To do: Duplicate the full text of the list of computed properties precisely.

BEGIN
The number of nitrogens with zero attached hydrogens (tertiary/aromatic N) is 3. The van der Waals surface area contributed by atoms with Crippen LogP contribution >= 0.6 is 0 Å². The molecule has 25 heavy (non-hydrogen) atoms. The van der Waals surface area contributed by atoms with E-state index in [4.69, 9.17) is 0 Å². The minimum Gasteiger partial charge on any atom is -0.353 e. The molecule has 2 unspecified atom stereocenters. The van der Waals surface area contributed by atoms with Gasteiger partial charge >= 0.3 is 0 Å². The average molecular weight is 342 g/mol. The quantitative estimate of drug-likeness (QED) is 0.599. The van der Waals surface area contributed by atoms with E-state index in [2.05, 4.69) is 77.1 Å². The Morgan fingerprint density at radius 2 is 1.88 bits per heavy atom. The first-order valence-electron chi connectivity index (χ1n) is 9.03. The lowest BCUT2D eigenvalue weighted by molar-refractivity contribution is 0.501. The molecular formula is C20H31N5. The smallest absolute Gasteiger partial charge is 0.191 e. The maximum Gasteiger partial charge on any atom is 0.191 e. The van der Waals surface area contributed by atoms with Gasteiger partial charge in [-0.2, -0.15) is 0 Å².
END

The number of nitrogens with zero attached hydrogens (tertiary/aromatic N) is 3. The van der Waals surface area contributed by atoms with Crippen LogP contribution >= 0.6 is 0 Å². The molecule has 25 heavy (non-hydrogen) atoms. The van der Waals surface area contributed by atoms with E-state index in [4.69, 9.17) is 0 Å². The minimum Gasteiger partial charge on any atom is -0.353 e. The molecule has 2 unspecified atom stereocenters. The van der Waals surface area contributed by atoms with Gasteiger partial charge >= 0.3 is 0 Å². The average molecular weight is 342 g/mol. The quantitative estimate of drug-likeness (QED) is 0.599. The van der Waals surface area contributed by atoms with E-state index in [2.05, 4.69) is 77.1 Å². The Morgan fingerprint density at radius 2 is 1.88 bits per heavy atom. The first-order valence-electron chi connectivity index (χ1n) is 9.03. The lowest BCUT2D eigenvalue weighted by molar-refractivity contribution is 0.501. The molecular formula is C20H31N5. The smallest absolute Gasteiger partial charge is 0.191 e. The maximum Gasteiger partial charge on any atom is 0.191 e. The van der Waals surface area contributed by atoms with Gasteiger partial charge in [-0.2, -0.15) is 0 Å².